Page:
Finance Finance News Ending our addiction to ‘free money’ will not be easy
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Ending our addiction to ‘free money’ will not be easy

central bank interest rates QE
Recent gains in wealth have more to do with central-bank manipulation than the creation of value within the economy. Photo: Getty
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Slowly a consensus is growing that the global financial crisis is ‘over’, with commentators relying on various indicators to make the call.

At the The New Daily, we argued the ‘war was over’ a few weeks ago when the US Federal Reserve announced the next stage of the end of its stimulatory bond-buying program.

Others have based their call on rising bond yields – that is, falling demand for ‘safe’ bonds as investors switch into other assets classes.

In the UK, the Telegraph newspaper called it this week based on a tightening of offical interest rates.

And others have pointed to the record highs on the US stock market, stronger global growth forecasts, and even the dubious achievement of breaking the 6000 mark on Australia’s ASX 200 share index.

What’s normal?

But if the crisis is ‘over’, what will the non-crisis look like?

What was ‘normal’ before the 2007 sub-prime crisis and the subsequent Lehman Bros credit crunch of 2008-09? And will the world ever look like that again?

The answer is no, because the GFC came at the end of a fairly abnormal, decades-long evolution of the financial system.

It started with the end of the ‘gold standard’ monetary system in the mid-1970s, moved through the exuberant credit creation while Alan Greenspan was chairman of the US Federal Reserve, and then evolved into the ‘financial engineering’ free-for-all seen in the lead-up to 2007.

The bursting of the GFC bubble created yet more abnormality.

Huge stimulus spending plans were launched around the world, and central banks were forced to use a raft of unconventional measures to pump up securities markets and encourage businesses and consumers to borrow and spend.

So there really is no ‘normal’ to return to.

One thing that does look certain, however, is that the relationship between asset prices and wages is about to change yet again.

Back to basics

Ask a bunch of school kids where ‘income’ and ‘wealth’ come from, and they’ll probably say ‘wages’ or ‘business profits’.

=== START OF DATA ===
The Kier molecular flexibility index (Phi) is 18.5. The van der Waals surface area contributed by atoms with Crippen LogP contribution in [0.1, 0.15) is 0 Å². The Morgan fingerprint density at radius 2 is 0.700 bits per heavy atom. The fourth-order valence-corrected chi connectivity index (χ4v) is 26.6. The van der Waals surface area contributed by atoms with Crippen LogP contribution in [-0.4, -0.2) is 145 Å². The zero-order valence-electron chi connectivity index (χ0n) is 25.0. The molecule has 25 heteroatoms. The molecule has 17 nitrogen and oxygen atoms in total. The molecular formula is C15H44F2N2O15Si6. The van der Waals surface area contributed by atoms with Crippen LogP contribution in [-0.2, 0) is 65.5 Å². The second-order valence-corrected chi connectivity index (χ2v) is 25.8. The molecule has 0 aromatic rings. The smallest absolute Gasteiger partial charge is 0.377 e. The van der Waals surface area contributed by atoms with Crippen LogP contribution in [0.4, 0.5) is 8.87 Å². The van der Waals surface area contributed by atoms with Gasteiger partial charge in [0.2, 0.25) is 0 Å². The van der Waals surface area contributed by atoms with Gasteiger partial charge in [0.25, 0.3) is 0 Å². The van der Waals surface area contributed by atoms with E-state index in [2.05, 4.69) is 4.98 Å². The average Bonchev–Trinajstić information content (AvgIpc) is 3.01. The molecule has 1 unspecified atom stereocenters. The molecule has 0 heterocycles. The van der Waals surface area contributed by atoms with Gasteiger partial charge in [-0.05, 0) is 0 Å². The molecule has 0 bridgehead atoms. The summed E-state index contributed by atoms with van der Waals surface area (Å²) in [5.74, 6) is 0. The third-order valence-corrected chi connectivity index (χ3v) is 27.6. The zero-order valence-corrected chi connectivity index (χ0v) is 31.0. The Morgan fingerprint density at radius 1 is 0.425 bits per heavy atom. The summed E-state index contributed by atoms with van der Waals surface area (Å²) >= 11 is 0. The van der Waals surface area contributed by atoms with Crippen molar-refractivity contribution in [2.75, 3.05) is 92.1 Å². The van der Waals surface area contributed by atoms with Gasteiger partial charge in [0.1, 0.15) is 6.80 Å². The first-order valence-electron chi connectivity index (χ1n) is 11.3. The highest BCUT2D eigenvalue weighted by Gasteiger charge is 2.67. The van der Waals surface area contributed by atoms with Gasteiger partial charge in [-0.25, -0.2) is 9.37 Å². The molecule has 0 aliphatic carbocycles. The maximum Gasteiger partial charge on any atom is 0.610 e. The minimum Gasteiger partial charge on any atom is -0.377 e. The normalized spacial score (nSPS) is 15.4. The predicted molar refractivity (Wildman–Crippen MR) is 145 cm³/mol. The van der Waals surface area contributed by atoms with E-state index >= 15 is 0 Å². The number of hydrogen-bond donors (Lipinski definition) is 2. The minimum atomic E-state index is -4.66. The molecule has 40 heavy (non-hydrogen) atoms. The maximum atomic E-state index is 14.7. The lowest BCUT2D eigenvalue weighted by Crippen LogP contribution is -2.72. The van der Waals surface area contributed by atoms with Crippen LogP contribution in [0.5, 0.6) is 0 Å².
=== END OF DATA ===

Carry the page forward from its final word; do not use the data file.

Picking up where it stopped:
They’d probably be surprised, therefore, to know that some of their parents have been making more money in recent years by watching the value of their house or share portfolios rise.

If, for example, their parents owned a house in Sydney valued at $600,000 five years ago, it would now be worth about $1.1 million.

So mum and dad made $100,000 per year from their house during a period in which average total earnings (across men and women) grew from $55,000 to $61,000 per annum.

If the parents skimmed 10 per cent of those capital gains off through ‘equity withdrawal’, their household would have had about $10,000 a year more to spend than if they relied on their wages alone.

That might prompt a child to ask: ‘Where does all that free money come from?’.

The answer, of course, is capital gains, but not all capital gains are the same.

When you invest in a company, the value of its shares will rise if the size of its market grows or if it gets better at creating ‘value’ for its customers using the same resources.

Both of these are ‘real wealth’ because they result in more goods or services, or more valuable goods or services, being consumed.

But the ‘free money’ capital gains are different.

Central banks have worked out in the past few decades that when the economy is faltering, they can tinker with the relative values of wages and asset prices, which creates both winners and losers.

Those who end up winning can go on a spending spree – like the family above with its $10,000 extra per year to spend – and hopefully kick-start economic growth.

In the GFC era, this has been taken to a new level. The winners – especially those owning houses or shares – have made a fortune from low interest rates or the ‘money printing’ process known as quantitative easing.

Spending artificially inflated capital gains is great fun, and it’s utterly addictive.

Sadly, however, it’s also a finite process. The ‘free money’ has to stop flowing as central banks begin to raise rates or taper off their quantitative easing programs.

As they do so, many households will have to remember how to live on their wages, their business profits, or interest and dividends from real investments.

And as with coming off any highly addictive drug, that will involve a fair bit of pain – including the anguish of realising all that ‘free’ money wasn’t really free at all.

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